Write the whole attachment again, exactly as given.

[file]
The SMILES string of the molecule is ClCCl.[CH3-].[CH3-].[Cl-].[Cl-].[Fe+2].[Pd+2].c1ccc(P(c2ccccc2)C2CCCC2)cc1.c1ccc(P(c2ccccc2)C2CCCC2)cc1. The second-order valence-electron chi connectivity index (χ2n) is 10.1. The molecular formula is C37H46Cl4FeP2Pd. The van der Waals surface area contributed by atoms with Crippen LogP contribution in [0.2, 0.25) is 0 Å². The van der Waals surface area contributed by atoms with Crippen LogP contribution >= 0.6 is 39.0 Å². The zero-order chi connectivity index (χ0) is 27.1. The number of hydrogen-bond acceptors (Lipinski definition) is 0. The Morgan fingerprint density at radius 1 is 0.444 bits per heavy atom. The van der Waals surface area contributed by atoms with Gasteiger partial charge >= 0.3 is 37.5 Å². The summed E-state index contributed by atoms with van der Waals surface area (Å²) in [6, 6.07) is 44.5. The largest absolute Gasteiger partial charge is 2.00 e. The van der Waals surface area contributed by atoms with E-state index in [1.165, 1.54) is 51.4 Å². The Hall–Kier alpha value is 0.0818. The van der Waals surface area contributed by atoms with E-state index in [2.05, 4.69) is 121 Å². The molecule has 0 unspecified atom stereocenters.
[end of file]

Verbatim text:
The SMILES string of the molecule is ClCCl.[CH3-].[CH3-].[Cl-].[Cl-].[Fe+2].[Pd+2].c1ccc(P(c2ccccc2)C2CCCC2)cc1.c1ccc(P(c2ccccc2)C2CCCC2)cc1. The second-order valence-electron chi connectivity index (χ2n) is 10.1. The molecular formula is C37H46Cl4FeP2Pd. The van der Waals surface area contributed by atoms with Crippen LogP contribution in [0.2, 0.25) is 0 Å². The van der Waals surface area contributed by atoms with Crippen LogP contribution >= 0.6 is 39.0 Å². The zero-order chi connectivity index (χ0) is 27.1. The number of hydrogen-bond acceptors (Lipinski definition) is 0. The Morgan fingerprint density at radius 1 is 0.444 bits per heavy atom. The van der Waals surface area contributed by atoms with Gasteiger partial charge >= 0.3 is 37.5 Å². The summed E-state index contributed by atoms with van der Waals surface area (Å²) in [6, 6.07) is 44.5. The largest absolute Gasteiger partial charge is 2.00 e. The van der Waals surface area contributed by atoms with E-state index in [1.165, 1.54) is 51.4 Å². The Hall–Kier alpha value is 0.0818. The van der Waals surface area contributed by atoms with E-state index in [2.05, 4.69) is 121 Å². The molecule has 0 unspecified atom stereocenters.